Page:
In one of those moments when just the right words came, I answered, "I belong to a church that throws birthday parties for whores at three-thirty in the morning."
    Harry waited a moment, then he answered, "No you don't.  There's no church like that.  If there was, I'd join it.  I'd join a church like that!"
    Wouldn't we all?  Wouldn't we all love to join a church that throws birthday parties for whores at three-thirty in the morning?
    Well, that's the kind of church Jesus came to create!  I don't know where we got the other one that's so prim and proper.  But anybody who reads the New Testament will discover a Jesus who loved to party with whores and with all kinds of left-out people.  The publicans and "sinners" loved Him because He partied with them.  The lepers of society found in Him someone who would eat and drink with them.  And while the solemnly pious could not relate to what He was about, those lonely people who usually didn't get invited to parties took to Him with excitement.
    Our Jesus was and is the Lord of the party. . .”  Let Me Tell You a Story


Well - go to Amazon - get a book - and go get reading!  

And have a great day...

Jer



Wednesday, April 10, 2013

Grace Butt!

“Woe to you, teachers of the law and Pharisees, you hypocrites! You shut the door of the kingdom of heaven in people’s faces. You yourselves do not enter, nor will you let those enter who are trying to." Matthew 23:13

God's love is unconditional.  But do we really believe this? 

I often hear various types of "Grace, but" (Grace butt!) theologies spouted out from very influential Christians.  It can look pretty on the outside, but it's rotten to the core.  As I recall, Jesus had some pretty harsh words for people that share this type of theology. (Matthew 23)  There's lots of wolves in sheep's clothing out there.  So, how does one weed them out?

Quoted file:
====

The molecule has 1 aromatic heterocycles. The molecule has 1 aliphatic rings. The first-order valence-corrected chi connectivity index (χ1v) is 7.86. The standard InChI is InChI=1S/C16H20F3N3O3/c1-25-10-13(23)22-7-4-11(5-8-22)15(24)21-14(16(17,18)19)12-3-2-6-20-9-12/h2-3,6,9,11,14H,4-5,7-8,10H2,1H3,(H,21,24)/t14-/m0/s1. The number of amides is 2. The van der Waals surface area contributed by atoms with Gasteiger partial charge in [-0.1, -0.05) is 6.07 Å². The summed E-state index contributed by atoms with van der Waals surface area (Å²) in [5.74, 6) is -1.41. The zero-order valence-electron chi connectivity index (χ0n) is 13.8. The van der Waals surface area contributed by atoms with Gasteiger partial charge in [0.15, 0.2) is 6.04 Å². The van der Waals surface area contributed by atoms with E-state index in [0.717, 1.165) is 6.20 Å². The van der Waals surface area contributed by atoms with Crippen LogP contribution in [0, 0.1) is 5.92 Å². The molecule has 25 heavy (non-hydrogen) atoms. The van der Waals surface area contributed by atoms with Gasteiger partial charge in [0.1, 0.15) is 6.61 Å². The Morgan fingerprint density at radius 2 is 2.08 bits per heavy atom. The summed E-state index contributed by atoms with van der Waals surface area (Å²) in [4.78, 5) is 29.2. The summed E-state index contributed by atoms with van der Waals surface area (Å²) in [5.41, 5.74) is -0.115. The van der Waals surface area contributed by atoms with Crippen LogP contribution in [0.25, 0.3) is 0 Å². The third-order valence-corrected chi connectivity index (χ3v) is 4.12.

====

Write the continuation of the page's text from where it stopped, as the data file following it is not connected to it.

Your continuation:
I remember a very long time ago that I'd do my best to err on the side of love. Unconditional love.  Love with no conditions... Could God's love be that good?  I decided I'd do my best to err in that direction (all inclusive) - sue me.

So, when I hear something opposite - I often cringe.  Unfortunately, I go to a lot of church services where the speaker shovels crap.  It looks pretty.  The music is good.  The smile is appealing.  Charisma is there.  But there's straight crap coming out of the mouth.  If the wrapping looks pretty, but the inside smells like crap - I throw it out.  I'm actually amazed at how often I'm a witness to this - but I see it all the time.  I spend a lot of time throwing crap out...

Let's have a little fun.    

Here's some various Grace butt! theologies I've heard over the years.  Of course, these ideas come in various forms - but these are some of the basics (and, yes, I've heard versions of all of these - minus the parentheses - they're my own little commentary on each, just to be clear):

Grace, but you can't live in that lifestyle (Gays are out!  Oh - and people who like Justin Bieber)
Grace, but you have to believe "X, Y, or Z" (Fire insurance? - Check!  Jesus is my homie!)
Grace, but you have to say these particular words. (Thank you that I'm not THAT sinful person next to me!)
Grace, but you can't be in that political party or take that particular political stance (Those Greens - they're definitely out! - and those backwoods redneck types! - don't even think about it)
Grace, but you have to be baptized. (Sprinkled or Submerged?  ugh - don't get me started!)
Grace, but you have to demonstrate a particular spiritual gift (I prophesy that you are reading this - gotcha! I'm in!) 
Grace, but you have to believe what I believe about hell (deep fried Twinkie come to mind? No?  Just me?  Actually - that sounds like heaven, never mind...ha!)
Grace, but you have to live like a Christian (fish magnets, cheesy slogans, 4 spiritual laws, Focus on the Family! - yikes)
Grace, but you have to show the fruit of the Spirit (Look good for the camera, and always wear clean underwear! people are watching...)
Grace, but you can't be Catholic (just weird - no comments...)
Grace, but you have to understand these simple truths (simple - like - atomic theory? or the complexity of a black hole?  Or women?)

I'm being a bit snarky again.  But these ideas are spouted quite often.  Usually they're a lot more subtle, but they're there.  Conditional love trying to lasso Jesus.  Ahhh - but Matthew 23 - love it!